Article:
A set of unnerving drawings by notorious prisoner Charles Bronson is coming up for auction in Huddersfield.
And this time they’re not fake.
Auctioneer Collin Hufton previously offered some of 64-year-old Bronson’s art for sale and had to withdraw it when the convict’s former fiancée Lorraine Etherington got in touch to say the pieces were almost certainly not created by him.
Almost two years on Mr Hufton, of Colne Valley Auctions based in Lockwood, says he has paperwork to show provenance for the latest items. The three drawings, two dating from 2004 and one from 2017, will go into a live auction on Monday.
“These drawings are 100 per cent genuine,” he claims.
“Since I bought the fakes Bronson sent me an original to my home address, which I have still got.
“The new ones are really, really good. One, called The Birdman, in particular is brilliant. It’s spooky, really.”
The Birdman drawing is an exhortation for release and contains the credo “I am a born again artist. I swopped my shotgun for a paint brush.”
Bronson, who enjoys a reputation as the UK’s most notorious prisoner, is currently serving life at HMP Wakefield. He has been in prison for the majority of his life. A known artist, in 2014 he changed his name to Charles Salvador as a nod to Surrealist painter Salvador Dali, and has won 11 awards from inmates’ art trust the Koestler Trust.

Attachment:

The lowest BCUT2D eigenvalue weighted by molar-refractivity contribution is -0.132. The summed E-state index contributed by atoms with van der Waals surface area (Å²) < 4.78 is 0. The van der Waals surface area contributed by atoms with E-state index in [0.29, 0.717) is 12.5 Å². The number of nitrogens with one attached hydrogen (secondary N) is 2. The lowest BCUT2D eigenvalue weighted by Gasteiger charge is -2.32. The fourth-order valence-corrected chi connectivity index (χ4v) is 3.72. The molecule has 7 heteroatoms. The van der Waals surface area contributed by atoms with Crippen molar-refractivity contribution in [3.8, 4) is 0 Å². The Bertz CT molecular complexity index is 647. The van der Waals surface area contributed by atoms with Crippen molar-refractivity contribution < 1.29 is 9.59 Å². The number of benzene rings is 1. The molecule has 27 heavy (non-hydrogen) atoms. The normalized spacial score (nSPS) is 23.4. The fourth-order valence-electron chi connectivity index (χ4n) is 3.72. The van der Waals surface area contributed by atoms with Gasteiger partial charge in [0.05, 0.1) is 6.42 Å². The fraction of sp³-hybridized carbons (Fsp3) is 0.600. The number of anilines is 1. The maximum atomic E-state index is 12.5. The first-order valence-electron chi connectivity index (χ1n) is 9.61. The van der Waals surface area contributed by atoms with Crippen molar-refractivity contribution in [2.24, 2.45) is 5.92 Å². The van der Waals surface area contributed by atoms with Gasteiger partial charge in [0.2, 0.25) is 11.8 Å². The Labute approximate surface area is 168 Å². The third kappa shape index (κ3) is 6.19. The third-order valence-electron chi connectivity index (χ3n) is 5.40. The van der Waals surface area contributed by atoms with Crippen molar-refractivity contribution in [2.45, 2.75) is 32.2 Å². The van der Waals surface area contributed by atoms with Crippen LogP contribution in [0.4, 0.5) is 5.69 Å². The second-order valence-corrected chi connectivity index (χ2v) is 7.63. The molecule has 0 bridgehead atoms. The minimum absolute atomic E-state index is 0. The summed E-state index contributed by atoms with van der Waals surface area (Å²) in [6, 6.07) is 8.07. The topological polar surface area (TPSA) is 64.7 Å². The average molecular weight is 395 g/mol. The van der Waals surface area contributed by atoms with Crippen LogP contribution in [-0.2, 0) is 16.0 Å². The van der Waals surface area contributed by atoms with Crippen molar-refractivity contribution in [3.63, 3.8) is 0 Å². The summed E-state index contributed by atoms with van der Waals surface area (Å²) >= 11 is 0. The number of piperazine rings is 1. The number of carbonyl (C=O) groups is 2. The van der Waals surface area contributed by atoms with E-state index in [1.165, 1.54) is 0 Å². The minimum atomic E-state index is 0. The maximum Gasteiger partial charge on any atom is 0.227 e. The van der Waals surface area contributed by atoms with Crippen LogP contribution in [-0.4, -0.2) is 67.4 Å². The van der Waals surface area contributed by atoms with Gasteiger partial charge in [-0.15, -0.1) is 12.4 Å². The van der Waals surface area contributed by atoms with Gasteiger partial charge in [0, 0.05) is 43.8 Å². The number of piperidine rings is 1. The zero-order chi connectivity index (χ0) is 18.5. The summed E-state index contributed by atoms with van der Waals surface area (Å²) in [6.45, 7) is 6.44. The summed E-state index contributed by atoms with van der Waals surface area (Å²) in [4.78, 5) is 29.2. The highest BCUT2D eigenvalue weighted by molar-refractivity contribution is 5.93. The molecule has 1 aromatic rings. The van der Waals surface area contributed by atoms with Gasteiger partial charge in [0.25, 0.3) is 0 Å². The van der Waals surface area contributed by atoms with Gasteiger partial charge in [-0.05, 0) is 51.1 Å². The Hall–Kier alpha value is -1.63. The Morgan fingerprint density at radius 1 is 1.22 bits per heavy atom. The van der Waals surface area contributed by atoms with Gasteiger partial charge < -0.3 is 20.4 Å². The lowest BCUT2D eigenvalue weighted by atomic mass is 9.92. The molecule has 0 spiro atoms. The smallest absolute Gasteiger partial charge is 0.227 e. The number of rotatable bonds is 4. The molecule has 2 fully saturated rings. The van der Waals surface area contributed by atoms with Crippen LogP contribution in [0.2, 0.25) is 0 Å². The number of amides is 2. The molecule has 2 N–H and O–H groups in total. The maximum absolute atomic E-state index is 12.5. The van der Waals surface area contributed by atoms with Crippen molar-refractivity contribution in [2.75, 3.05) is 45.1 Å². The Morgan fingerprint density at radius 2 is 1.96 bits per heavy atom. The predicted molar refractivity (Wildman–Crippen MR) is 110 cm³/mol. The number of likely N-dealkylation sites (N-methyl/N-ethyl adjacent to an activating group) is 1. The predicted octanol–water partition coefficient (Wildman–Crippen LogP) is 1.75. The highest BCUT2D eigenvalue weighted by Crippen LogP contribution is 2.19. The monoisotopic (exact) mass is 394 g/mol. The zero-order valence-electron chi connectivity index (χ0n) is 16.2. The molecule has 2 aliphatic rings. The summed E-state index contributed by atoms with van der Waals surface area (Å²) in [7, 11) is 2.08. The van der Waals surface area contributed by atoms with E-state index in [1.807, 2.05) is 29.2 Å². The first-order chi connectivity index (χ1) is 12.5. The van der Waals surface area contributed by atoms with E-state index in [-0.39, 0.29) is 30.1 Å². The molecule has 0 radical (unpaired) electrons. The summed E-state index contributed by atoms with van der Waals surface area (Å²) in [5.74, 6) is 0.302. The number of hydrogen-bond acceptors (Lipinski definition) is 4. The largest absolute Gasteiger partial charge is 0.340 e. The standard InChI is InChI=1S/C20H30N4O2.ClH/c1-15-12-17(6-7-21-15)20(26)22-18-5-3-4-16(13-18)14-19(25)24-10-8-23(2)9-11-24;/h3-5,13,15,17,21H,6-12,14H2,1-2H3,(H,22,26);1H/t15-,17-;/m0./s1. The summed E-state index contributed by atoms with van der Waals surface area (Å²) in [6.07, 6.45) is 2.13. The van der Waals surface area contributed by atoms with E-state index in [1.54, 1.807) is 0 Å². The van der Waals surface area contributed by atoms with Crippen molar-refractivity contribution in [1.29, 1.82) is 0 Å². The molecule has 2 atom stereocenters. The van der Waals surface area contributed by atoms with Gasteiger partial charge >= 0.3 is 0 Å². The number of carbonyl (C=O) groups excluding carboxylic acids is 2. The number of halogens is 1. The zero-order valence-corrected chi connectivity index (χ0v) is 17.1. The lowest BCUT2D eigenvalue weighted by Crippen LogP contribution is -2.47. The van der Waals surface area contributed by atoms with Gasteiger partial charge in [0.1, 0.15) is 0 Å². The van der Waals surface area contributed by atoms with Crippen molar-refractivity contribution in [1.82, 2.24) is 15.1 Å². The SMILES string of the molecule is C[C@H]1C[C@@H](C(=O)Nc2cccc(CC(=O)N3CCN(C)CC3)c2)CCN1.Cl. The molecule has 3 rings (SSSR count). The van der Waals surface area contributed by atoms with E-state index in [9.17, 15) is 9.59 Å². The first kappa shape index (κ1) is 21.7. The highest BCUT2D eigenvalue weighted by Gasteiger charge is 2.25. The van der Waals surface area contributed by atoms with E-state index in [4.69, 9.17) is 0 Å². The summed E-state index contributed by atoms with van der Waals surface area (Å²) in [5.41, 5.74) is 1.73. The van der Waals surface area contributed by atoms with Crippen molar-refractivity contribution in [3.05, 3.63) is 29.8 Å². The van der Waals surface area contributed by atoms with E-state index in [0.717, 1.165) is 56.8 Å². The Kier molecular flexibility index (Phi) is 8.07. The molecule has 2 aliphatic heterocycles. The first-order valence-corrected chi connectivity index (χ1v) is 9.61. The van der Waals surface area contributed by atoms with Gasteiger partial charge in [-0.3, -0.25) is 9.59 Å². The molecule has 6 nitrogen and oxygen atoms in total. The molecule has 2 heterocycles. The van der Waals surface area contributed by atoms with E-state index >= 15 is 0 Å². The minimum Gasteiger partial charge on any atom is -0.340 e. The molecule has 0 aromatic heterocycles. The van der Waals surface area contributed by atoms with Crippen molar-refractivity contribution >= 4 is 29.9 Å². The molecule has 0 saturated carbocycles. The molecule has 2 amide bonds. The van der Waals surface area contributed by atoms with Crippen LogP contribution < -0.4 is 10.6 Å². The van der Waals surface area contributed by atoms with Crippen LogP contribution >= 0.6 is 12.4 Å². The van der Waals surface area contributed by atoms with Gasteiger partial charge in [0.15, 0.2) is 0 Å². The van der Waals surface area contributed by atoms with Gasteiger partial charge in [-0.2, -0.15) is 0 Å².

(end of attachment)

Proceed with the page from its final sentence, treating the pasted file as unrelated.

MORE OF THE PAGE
He draws on paper using crayon, felt tip pen or pencil. All of the artwork is signed and dated. One of the pieces being auctioned is of two cells at Broadmoor and carries the inscriptions “Salvador is back”, “Welcome to Hell” and “Daddy Bear strangled Mummy Bear, and ran off with Goldilocks.”
The final piece shows Bronson swimming with sharks with the line “When your time’s up... it’s all over.”
Mr Hufton says there is a fascination with prisoner art, and especially with Bronson. He estimates the drawings could sell for anywhere between £200 and £1,200 each, with the Birdman drawing fetching between £500 and £700 on its own.
“There are massive collectors out there of his work,” he reveals. “It depends how nasty the inscriptions are,”
The art is being sold on behalf of the Newcastle-based charity Families in Care, and has been provided by a trustee.
“Bronson is doing tons of charity work now because they are thinking of paroling him,” adds Mr Hufton.
Born Michael Gordon Peterson, Bronson changed his name to that of the ‘70s tough guy actor when he enjoyed a brief period of freedom and became a bare-knuckle boxer. Later he changed his name again: to Charles Ali Ahmed, followed by Charles Salvador three years ago.